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Natural plant defense could help fight cancer, Alzheimer’s
February 22, 2017

By Seth Truscott, College of Agricultural, Human & Natural Resource Sciences

PULLMAN, Wash. – A natural defense that helps plants ward off insect predators, discovered at Washington State University, could lead to better crops and new treatments for cancer and Alzheimer’s disease.

Grant to study cognitive health in elderly American Indians
September 19, 2016

Buchwald-webSPOKANE, Wash. – Researchers at Washington State University Health Sciences Spokane recently were awarded a $3.655 million four-year grant from the National Institute on Aging to study cognitive health among elderly American Indians.

Illuminating sulfides’ roles in the body
August 8, 2016

By Will Ferguson, College of Arts & Sciences

Ming-Xian-webPULLMAN, Wash. – For the first time, researchers at Washington State University have created an injectable compound or “probe” that illuminates hydrogen sulfide and hydrogen polysulfides in different colors when they are present in cells.

Nasal spray may ease Parkinson’s, other disease symptoms
June 16, 2016

By Lori Maricle, College of Pharmacy

Jeannie-PadowskiSPOKANE, Wash. – Researchers have reported a 240 percent increase in the brain of the antioxidant glutathione after it is administered via nasal spray. Glutathione deficiency has been documented in a variety of central nervous system disorders, including Parkinson’s disease, multiple sclerosis, autism, Alzheimer’s disease, schizophrenia and bipolar disease.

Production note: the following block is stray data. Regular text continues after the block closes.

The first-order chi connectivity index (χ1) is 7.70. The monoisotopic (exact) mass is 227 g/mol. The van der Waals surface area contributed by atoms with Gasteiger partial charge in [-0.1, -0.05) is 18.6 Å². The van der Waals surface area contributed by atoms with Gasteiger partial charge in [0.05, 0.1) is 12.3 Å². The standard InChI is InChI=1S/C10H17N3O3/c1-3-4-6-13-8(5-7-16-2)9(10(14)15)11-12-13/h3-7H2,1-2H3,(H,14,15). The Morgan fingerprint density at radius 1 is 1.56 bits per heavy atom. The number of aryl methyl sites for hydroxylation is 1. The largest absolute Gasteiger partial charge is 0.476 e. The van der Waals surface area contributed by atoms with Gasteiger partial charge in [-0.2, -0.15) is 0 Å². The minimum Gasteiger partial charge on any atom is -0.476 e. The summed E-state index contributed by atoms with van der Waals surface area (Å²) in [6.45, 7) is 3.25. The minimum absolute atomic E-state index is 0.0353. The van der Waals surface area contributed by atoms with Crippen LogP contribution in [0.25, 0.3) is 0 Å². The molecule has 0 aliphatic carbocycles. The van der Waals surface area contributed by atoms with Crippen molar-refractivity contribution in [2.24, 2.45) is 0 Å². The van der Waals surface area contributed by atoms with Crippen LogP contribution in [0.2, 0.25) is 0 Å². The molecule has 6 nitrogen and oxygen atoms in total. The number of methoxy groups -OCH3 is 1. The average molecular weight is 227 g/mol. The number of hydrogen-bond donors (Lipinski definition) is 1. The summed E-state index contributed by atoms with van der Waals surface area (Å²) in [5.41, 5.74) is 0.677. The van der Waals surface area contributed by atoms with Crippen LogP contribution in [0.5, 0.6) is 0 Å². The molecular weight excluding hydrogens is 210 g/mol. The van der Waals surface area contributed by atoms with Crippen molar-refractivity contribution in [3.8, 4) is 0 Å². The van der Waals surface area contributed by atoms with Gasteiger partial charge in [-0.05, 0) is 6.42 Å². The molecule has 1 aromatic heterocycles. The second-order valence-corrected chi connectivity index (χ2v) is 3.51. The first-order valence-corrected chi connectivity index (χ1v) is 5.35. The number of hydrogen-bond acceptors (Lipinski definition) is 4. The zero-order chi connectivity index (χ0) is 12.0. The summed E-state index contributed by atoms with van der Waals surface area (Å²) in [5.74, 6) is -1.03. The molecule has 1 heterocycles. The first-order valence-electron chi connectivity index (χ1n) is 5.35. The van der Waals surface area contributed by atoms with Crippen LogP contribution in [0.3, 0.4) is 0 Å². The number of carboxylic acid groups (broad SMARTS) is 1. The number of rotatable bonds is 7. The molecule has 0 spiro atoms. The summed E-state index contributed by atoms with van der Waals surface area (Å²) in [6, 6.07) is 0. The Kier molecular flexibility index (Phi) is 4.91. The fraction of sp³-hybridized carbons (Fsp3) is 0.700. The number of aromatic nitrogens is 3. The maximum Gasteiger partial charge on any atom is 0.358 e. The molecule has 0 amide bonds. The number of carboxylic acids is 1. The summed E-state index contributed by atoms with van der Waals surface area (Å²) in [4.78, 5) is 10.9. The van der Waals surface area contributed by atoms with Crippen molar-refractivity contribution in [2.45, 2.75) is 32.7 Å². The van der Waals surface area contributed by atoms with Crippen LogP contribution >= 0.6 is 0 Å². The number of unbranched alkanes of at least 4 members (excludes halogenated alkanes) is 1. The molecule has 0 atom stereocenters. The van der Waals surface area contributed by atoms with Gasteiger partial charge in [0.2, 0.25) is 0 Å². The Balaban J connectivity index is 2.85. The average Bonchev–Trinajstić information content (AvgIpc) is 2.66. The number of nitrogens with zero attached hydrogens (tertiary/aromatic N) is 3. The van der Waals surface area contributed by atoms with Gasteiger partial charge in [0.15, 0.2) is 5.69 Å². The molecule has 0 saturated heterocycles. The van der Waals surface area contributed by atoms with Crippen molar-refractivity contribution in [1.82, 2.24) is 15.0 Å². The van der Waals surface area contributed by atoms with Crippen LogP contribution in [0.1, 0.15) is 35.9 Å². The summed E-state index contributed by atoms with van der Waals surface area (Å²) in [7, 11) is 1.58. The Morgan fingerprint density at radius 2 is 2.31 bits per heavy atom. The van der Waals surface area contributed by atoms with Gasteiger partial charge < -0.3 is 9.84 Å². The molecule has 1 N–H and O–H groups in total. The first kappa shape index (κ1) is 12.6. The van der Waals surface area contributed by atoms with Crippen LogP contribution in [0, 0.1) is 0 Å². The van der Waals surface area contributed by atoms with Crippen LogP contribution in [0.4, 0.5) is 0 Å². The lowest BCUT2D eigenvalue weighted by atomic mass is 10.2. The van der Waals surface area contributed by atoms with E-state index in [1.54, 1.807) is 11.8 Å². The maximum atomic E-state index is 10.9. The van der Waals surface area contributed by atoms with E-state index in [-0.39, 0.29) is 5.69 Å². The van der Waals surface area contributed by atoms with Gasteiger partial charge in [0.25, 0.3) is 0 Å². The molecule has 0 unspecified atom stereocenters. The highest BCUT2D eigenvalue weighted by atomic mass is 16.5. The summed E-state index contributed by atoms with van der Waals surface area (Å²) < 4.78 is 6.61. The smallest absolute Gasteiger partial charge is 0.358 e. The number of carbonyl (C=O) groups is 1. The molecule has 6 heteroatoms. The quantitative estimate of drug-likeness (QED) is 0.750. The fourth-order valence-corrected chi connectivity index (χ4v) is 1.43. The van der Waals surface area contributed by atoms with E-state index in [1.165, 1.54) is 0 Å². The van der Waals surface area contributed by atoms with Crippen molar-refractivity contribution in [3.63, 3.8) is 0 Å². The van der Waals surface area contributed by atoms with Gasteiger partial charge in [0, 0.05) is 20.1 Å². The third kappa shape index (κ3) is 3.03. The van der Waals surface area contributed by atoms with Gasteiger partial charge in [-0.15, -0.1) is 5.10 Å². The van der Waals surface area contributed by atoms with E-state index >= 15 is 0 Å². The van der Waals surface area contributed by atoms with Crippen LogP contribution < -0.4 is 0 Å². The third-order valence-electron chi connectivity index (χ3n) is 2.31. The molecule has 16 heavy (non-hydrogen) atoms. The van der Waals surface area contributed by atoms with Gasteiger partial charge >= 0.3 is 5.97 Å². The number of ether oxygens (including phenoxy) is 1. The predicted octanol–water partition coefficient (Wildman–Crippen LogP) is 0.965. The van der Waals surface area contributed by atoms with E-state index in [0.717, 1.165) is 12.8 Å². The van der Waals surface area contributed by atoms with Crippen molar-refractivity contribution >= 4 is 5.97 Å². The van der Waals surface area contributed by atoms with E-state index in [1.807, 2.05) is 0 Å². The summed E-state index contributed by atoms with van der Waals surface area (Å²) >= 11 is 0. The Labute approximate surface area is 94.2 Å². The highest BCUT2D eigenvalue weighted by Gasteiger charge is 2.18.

WSU searches for brain drugs to fight ALS, Alzheimer’s, more
March 16, 2016

By Lori Maricle, College of Pharmacy

travis-dentonSPOKANE, Wash. – Repairing the brain’s “house-cleaning function,” which could help people with Alzheimer’s, Parkinson’s, amyotrophic lateral sclerosis (ALS) and 100 other diseases, is the focus of recently funded research at Washington State University.

Student gets award to study old minds with new games
April 23, 2015

By Ethan Nash, Voiland College of Engineering & Architecture intern

Jess-DahmenPULLMAN, Wash. – A Washington State University computer science student who uses technology to understand cognitive health in the elderly has received a National Science Foundation (NSF) Graduate Research Fellowship.

Dementia drug aiming for clinical trials next year
April 13, 2015

By Eric Sorensen, WSU science writer

Wright-and-HardingSEATTLE – A neurodegenerative disease drug developed at Washington State University will likely qualify for a federal “fast-track” designation and go into clinical trials next year, said Leen Kawas, CEO of M3 Biotechnology Inc.

Volunteers needed for study of memory and dementia
March 3, 2009

PULLMAN – Volunteers are needed for a new study of memory loss that is getting under way at WSU.

The researchers hope to enroll 100 volunteers who are not experiencing memory problems, 50 who are experiencing mild memory problems, and 50 who have been diagnosed with a progressive memory disorder such as Alzheimer’s disease. Participants must be age 50 or older, fluent in English and have no history of significant brain injury, stroke or disease other than the possible dementia that would be a subject of the study. Individuals who have participated in other studies with the researchers are welcome to join this study.

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